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Downtown Cafes

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OK so this isn't a review for just one place. The main pedestrian street of downtown Beirut is simply lined with outdoor cafes all serving argileh everywhere you go. The selection, food, and prices of these places are mostly the same.

[color=#1C2837][size=2]Atmosphere: 5 out of 5. This is pretty much as good as it gets. I'll let the pictures speak for themselves:[/size][/color]

[color=#1C2837][size=2]The only downside, as you can see, is that it gets very crowded in the summer and Christmas/New Year season.[/size][/color]
Hookah: 4/5. It's the Middle East, they know what they're doing. Lebanese hoses tend to be more restrictive, and the bowls are tiny, but still, great smokes. Of course they use real natural wood coals and have dedicated attendants. If I had to guess I'd say they used Nakhla. The surrounding streets are perfumed with the scent of double apple, it's almost unreal.

Service: Highly variable depending on the season/level of crowdedness. Sometimes it's fine, sometimes they're jackasses and want to charge a high cover or require you to order food. It's worth it, but you've been warned.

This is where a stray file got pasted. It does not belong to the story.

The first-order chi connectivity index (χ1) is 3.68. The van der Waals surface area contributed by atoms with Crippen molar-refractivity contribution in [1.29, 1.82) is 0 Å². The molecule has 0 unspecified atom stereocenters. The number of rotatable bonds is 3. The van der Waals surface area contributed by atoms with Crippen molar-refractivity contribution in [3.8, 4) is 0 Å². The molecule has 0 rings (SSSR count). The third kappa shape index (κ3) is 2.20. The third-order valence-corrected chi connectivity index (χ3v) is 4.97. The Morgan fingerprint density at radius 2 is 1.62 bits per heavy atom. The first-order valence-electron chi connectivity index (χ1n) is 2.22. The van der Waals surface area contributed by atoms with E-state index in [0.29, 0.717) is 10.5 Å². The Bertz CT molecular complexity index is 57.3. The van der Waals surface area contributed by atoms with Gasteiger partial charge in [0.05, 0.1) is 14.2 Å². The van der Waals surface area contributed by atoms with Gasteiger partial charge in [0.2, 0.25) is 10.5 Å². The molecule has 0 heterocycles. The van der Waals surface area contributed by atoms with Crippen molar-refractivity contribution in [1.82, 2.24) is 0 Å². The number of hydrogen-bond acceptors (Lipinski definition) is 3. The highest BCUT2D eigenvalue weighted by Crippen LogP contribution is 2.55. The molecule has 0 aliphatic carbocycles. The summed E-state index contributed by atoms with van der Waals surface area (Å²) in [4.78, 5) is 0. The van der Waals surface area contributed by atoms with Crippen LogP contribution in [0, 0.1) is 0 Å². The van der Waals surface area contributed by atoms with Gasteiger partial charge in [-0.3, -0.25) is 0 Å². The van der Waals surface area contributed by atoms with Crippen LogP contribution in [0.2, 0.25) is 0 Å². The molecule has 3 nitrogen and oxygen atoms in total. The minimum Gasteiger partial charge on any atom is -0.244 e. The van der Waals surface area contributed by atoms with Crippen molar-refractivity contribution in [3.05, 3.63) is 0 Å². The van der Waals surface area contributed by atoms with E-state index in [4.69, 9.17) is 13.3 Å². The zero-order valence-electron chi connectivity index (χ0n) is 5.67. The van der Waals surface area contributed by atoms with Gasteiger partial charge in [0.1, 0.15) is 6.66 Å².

[color=#1C2837][size=2]Food: 5/5. Food in Beirut is excellent in general. Some of these places are Lebanese, some are more European themed, but they all have full menus, really interesting fruit cocktail drinks, and best of all, alcohol!

Price: 5/5. About $8 (or 12,000 Lebanese Lira) for mu'assal. More for 'Ajami. Food is not super cheap at most places, but not ghastly expensive either, unless it's summer and they're charging a cover, in which case they make you order a ton of food. Booze is reasonably priced, about $4 or 5 for a beer.

Overall recommendation: When I think of smoking nargile, this is what I think of. Falamanki may be objectively better in Beirut, but nothing beats chilling on the terrace downtown. Recommended![/size][/color]

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